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Biosecurity and infectious disease

By Peter Curson - posted Monday, 27 October 2008

In the world of international relations with its current fears about biosecurity and infectious disease, whether naturally occurring or purposely released, things are not always as they first seem.

In 2007 Indonesia came under widespread criticism for refusing to provide bird flu samples to the WHO because of fears that commercial interests would obtain the samples and produce vaccines that countries like Indonesia could not afford.

To many people, this seemed a valid fear in that many developing countries are often priced out of needed medicines and likely to be at the back of a world queue for vaccine during a pandemic. Such a stance won widespread support throughout Asia as well among some of the mainstream Western media.


But the story gets murkier.

It would also appear, from a recently released book by the Indonesian Health Minister, that the ban on making samples readily available to research labs in the USA was also related to the fear that Washington could use such material to construct biological weapons.

At the time, the US Secretary for Defence, Robert Gates poured scorn on the allegation, stating that it was “the nuttiest thing” that he had ever heard. But things are not always what they seem. It has recently come to light that inside the 86-page Supplement to the US Export Regulations there is a single sentence that clearly bars US exports of vaccines for a wide variety of human infections, including bird flu, human influenza, dengue and ebola, to a number of pariah states.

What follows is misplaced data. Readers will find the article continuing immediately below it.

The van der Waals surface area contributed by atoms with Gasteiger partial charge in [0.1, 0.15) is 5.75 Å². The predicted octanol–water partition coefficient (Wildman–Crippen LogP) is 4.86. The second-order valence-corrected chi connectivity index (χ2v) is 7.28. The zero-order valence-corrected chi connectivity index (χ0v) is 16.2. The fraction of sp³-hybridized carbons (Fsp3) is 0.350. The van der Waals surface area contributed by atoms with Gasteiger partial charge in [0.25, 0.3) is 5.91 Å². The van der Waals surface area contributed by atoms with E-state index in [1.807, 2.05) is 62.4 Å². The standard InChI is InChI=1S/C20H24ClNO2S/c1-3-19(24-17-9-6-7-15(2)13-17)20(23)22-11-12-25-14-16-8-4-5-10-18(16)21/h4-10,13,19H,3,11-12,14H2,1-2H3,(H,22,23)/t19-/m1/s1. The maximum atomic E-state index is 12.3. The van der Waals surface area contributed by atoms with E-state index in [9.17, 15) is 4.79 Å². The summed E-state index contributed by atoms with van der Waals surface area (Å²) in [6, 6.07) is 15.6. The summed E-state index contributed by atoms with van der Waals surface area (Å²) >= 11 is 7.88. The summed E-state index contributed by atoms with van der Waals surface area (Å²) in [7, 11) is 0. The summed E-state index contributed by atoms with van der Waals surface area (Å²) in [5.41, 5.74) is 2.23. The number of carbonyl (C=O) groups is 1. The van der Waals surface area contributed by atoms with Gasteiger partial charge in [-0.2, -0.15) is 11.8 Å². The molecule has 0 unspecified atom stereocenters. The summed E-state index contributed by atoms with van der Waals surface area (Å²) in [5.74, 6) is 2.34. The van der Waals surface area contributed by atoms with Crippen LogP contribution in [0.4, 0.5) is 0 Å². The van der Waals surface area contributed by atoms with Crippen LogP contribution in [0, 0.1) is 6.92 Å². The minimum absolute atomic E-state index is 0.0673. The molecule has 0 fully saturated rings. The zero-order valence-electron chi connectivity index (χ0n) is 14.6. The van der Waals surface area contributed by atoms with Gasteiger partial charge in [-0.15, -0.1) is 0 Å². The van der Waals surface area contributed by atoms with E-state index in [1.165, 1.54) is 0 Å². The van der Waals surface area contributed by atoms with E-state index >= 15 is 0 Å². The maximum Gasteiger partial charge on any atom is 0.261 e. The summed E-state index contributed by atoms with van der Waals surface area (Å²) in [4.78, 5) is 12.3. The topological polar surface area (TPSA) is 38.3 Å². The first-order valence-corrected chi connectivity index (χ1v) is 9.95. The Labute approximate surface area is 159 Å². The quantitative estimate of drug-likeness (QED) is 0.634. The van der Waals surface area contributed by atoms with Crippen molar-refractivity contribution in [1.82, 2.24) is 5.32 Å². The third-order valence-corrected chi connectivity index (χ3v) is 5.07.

The reason. Fear that such material might fall into the wrong hands and that these countries might just use such material to develop biological weapons and sponsor terrorism. It seems that in our insecure world, biosecurity fears reign supreme. Little known until recently, this clause, enacted more than a decade ago, bans countries like North Korea, Iran, Cuba, Syria and the Sudan from receiving life saving vaccines even during times of severe crisis unless they first apply for a Special Export Licence, granted at the discretion of the US Government.

Given the constraints of bureaucracy a decision on such a request would probably take weeks. Interviewed recently about the clause the US Commerce Assistant Secretary, Christopher Wall would only say that there were valid security concerns for such a policy.

To many people, such fears might seem far-fetched and it does seem unlikely that bird flu viruses might be genetically engineered to create bio-weapons. More significant is that the denial of access to life-saving vaccines raises many moral and human rights issues and has widespread implications in a world where infectious diseases recognise no national borders and where an epidemic in any country in the world has implications for all countries.

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About the Author

Peter Curson is Emeritus Professor of Population and Health in the Faculty of Medicine and Health Sciences at Macquarie University.

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